This week, West African clothing makers are at MAGIC in Las Vegas – the world’s largest apparel trade show – joining firms from across the continent to market the Africa Advantage brand.
What do West African apparel companies have to offer? USAID’s West Africa Trade and Investment Hub, managed by Abt Associates, is helping large and small companies meet international buyer demands while respecting worker health and safety. Stronger, socially responsible companies create job opportunities throughout the region, stabilizing economies and reducing a principal driver for migration.
Integrating African Manufacturers into the Global Economy
The U.S. African Growth and Opportunity Act (AGOA), in effect until 2025, eliminates duties on goods manufactured in eligible African countries. This spurs economic growth and poverty reduction in Africa, helps integrate Africa into the global economy, and adds an important element to the U.S.-Africa trade and investment partnership. It’s increasingly beneficial to U.S. apparel companies faced with significant increases in the cost of products coming from China.
The West Africa Advantage
West African governments have been slower to put in policies that take advantage of AGOA’s benefits, but that’s changing. Since September 2016, several West African governments have sought Trade and Investment Hub guidance to design their national AGOA strategies, with apparel in the forefront.
Many reasons exist to pursue apparel investments in West Africa, starting with its proximity to the U.S. compared with the rest of the continent. Ghana, Senegal, and Côte d’Ivoire have thriving boutique fashion industries. A leading manufacturer, Dignity DTRT, is laying the foundation for public and private commitment to widespread industrial garment production.
West Africa’s fledgling industry also is incorporating appropriate working conditions and environmental standards from the outset. And all this is happening just as labor costs start edging Asia out of the market, prompting buyers to look for new, lower-cost yet socially responsible manufacturing sites.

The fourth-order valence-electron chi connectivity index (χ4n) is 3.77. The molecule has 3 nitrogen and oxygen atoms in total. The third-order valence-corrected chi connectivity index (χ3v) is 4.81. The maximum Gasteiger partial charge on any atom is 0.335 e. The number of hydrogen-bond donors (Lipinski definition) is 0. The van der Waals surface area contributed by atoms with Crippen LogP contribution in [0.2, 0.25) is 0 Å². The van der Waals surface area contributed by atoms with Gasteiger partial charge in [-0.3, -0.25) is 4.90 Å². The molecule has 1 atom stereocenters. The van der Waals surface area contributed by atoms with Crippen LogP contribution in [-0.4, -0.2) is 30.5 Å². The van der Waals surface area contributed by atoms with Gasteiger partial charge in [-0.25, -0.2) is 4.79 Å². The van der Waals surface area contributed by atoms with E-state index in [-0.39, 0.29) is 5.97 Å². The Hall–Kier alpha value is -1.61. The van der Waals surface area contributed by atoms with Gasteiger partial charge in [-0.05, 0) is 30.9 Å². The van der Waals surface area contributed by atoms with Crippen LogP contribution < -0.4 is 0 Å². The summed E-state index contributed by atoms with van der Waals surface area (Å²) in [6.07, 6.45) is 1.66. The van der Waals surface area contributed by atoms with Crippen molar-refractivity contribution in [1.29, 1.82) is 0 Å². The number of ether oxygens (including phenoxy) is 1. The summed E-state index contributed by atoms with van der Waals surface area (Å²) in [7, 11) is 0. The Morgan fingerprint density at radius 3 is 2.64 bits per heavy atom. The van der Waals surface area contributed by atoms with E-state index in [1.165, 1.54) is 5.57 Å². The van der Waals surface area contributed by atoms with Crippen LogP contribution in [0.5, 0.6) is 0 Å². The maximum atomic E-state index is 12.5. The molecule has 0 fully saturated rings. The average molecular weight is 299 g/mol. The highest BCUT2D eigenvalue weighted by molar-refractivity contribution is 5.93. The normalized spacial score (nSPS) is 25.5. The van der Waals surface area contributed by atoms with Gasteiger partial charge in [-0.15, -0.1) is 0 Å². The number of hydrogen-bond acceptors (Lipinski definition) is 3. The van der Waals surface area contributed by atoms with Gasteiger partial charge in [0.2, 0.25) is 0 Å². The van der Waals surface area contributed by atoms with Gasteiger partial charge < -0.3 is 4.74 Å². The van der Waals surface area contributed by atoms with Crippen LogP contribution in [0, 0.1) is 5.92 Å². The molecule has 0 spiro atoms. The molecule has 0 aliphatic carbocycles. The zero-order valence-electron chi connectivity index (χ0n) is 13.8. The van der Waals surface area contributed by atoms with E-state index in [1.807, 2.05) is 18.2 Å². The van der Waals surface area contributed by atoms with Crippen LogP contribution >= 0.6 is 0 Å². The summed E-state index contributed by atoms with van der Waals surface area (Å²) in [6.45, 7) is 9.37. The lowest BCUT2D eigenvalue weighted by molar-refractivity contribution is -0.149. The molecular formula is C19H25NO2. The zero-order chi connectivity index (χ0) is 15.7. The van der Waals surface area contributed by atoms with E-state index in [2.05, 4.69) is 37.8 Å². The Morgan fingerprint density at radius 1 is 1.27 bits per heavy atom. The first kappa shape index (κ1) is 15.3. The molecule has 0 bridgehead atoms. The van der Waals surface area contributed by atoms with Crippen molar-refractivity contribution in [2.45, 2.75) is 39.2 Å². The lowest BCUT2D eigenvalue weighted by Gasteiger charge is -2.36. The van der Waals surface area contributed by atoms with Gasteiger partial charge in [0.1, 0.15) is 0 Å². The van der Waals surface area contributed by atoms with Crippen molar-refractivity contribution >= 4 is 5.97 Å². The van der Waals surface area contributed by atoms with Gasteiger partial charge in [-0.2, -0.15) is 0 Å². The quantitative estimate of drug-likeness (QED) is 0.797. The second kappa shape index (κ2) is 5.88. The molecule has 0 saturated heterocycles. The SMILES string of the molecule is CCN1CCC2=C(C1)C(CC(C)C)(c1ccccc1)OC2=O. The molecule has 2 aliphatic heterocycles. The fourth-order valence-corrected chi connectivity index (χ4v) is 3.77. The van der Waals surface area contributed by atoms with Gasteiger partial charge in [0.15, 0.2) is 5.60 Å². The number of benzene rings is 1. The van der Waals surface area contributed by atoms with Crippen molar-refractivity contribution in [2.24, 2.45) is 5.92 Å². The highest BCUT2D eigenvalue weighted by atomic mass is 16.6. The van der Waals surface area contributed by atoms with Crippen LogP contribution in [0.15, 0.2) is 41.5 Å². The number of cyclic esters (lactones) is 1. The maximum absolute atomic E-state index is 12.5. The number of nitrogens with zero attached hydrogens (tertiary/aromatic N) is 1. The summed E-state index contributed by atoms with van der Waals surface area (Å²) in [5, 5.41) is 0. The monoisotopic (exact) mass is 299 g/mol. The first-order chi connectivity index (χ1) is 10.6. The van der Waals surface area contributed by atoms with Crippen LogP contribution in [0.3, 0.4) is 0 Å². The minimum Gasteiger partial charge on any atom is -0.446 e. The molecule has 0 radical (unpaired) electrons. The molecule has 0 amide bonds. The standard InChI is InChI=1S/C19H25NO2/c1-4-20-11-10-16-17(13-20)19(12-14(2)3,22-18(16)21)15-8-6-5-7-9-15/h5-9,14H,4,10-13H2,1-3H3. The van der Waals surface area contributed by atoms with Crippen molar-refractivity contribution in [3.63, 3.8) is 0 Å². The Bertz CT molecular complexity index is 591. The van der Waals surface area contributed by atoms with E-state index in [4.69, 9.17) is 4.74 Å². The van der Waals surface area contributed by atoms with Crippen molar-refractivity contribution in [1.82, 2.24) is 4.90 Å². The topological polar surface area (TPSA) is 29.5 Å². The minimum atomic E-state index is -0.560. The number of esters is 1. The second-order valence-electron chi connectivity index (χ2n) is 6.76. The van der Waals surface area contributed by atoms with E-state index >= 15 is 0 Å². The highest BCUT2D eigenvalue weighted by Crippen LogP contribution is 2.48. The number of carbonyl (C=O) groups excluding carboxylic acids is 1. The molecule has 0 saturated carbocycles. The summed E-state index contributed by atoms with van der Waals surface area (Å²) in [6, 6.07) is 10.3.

A Three-Pronged Support Strategy
The USAID Trade Hub project is building on these selling points to implement a three-part strategy for this high-potential sector:
Deliver firm-level technical know-how, management assistance, and market connections: With our partner, Ethical Apparel Africa, we’re helping firms fill skills gaps to expand offerings and employment opportunities. In Benin, we trained a firm to operate a disused machine so they could produce a shipment of high-end men’s floral shirts to the UK. In Ghana, a former fashion producer focused on women’s empowerment has doubled its workforce to meet export demand from Australia, the U.K., and the U.S.
We’re guiding two firms in Nigeria to train their workforce in pattern making, cutting, stitching, and finishing. In Côte d’Ivoire, we’re advising another former fashion brand how to lay out its new factory floor so it can increase its workforce from 30 to 200 and boost production from 300 to 1,500 shirts per day, bound for regional and global markets. These individual efforts benefit the companies as well as the industry as a whole, by setting examples and introducing standards that can be met by new entrants.
Support certification efforts and share best practices: Our industry support includes organizing Worldwide Responsible Accredited Production (WRAP) certification workshops, and sharing best practices in human resources management, sourcing fabric, and worker health and safety measures. Most of our leading companies like DTRT and KAD Manufacturing already have social responsibility at the core of their business. The Trade Hub advises them in how to get the certification that’s buyer shorthand for treating workers well.
At one of our 2016 workshops, WRAP’s Vice President Clay Hickson told apparel makers from Ghana, Nigeria, and Côte d’Ivoire, “WRAP certification is becoming important for West African garment and textile exporters as it demonstrates a company’s commitment towards socially and environmentally ethical standards. It is also a requirement for many international retailers.”
Raise visibility of firms and the region as an apparel source: Four West African firms from Ghana, Benin and Nigeria will meet mainstream and niche buyers and learn the latest trends at Sourcing at MAGIC in Las Vegas, Feb. 20-23. These firms have received support in their outreach strategies, including the vetting of their samples and brand messaging. We’re marketing these and other companies sponsored by the three USAID African Trade Hubs — East, Southern, and West — under the “Africa Advantage” brand.
By tackling apparel industry needs at all levels, this Abt-managed project is building on West Africa’s momentum to step into the spotlight and perform.